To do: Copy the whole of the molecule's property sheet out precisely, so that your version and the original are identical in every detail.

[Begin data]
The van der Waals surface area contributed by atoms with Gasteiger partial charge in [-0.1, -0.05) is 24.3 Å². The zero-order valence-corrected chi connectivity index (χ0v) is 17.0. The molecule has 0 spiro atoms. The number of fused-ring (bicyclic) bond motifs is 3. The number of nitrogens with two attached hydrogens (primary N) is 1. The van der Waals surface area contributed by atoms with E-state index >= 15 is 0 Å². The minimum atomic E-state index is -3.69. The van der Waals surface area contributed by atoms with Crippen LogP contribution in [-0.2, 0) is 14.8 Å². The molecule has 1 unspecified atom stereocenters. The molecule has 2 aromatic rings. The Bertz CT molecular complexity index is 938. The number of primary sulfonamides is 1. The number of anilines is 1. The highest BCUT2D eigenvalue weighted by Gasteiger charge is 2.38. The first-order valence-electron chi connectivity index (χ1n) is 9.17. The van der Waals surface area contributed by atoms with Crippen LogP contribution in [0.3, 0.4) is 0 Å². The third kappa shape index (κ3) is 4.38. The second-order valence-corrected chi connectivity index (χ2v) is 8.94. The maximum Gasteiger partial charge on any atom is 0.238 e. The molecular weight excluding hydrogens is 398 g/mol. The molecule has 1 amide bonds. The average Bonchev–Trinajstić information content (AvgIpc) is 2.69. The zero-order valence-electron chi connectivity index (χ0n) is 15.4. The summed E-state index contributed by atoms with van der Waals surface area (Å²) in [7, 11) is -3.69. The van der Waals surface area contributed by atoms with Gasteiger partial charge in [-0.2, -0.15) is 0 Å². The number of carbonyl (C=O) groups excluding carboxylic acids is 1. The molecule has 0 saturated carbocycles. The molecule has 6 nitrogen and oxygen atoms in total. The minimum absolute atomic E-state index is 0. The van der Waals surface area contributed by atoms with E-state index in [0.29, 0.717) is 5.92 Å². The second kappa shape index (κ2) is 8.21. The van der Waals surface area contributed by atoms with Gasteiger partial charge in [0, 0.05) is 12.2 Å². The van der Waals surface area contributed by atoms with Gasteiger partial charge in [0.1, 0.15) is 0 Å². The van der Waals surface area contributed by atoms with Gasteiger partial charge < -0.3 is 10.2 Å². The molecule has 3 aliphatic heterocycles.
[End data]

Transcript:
The van der Waals surface area contributed by atoms with Gasteiger partial charge in [-0.1, -0.05) is 24.3 Å². The zero-order valence-corrected chi connectivity index (χ0v) is 17.0. The molecule has 0 spiro atoms. The number of fused-ring (bicyclic) bond motifs is 3. The number of nitrogens with two attached hydrogens (primary N) is 1. The van der Waals surface area contributed by atoms with E-state index >= 15 is 0 Å². The minimum atomic E-state index is -3.69. The van der Waals surface area contributed by atoms with Crippen LogP contribution in [-0.2, 0) is 14.8 Å². The molecule has 1 unspecified atom stereocenters. The molecule has 2 aromatic rings. The Bertz CT molecular complexity index is 938. The number of primary sulfonamides is 1. The number of anilines is 1. The highest BCUT2D eigenvalue weighted by Gasteiger charge is 2.38. The first-order valence-electron chi connectivity index (χ1n) is 9.17. The van der Waals surface area contributed by atoms with Crippen LogP contribution in [0.3, 0.4) is 0 Å². The third kappa shape index (κ3) is 4.38. The second-order valence-corrected chi connectivity index (χ2v) is 8.94. The maximum Gasteiger partial charge on any atom is 0.238 e. The molecular weight excluding hydrogens is 398 g/mol. The molecule has 1 amide bonds. The average Bonchev–Trinajstić information content (AvgIpc) is 2.69. The zero-order valence-electron chi connectivity index (χ0n) is 15.4. The summed E-state index contributed by atoms with van der Waals surface area (Å²) in [7, 11) is -3.69. The van der Waals surface area contributed by atoms with Gasteiger partial charge in [-0.2, -0.15) is 0 Å². The number of carbonyl (C=O) groups excluding carboxylic acids is 1. The molecule has 0 saturated carbocycles. The molecule has 6 nitrogen and oxygen atoms in total. The minimum absolute atomic E-state index is 0. The van der Waals surface area contributed by atoms with E-state index in [0.29, 0.717) is 5.92 Å². The second kappa shape index (κ2) is 8.21. The van der Waals surface area contributed by atoms with Gasteiger partial charge in [0, 0.05) is 12.2 Å². The van der Waals surface area contributed by atoms with Gasteiger partial charge in [0.1, 0.15) is 0 Å². The van der Waals surface area contributed by atoms with Gasteiger partial charge < -0.3 is 10.2 Å². The molecule has 3 aliphatic heterocycles.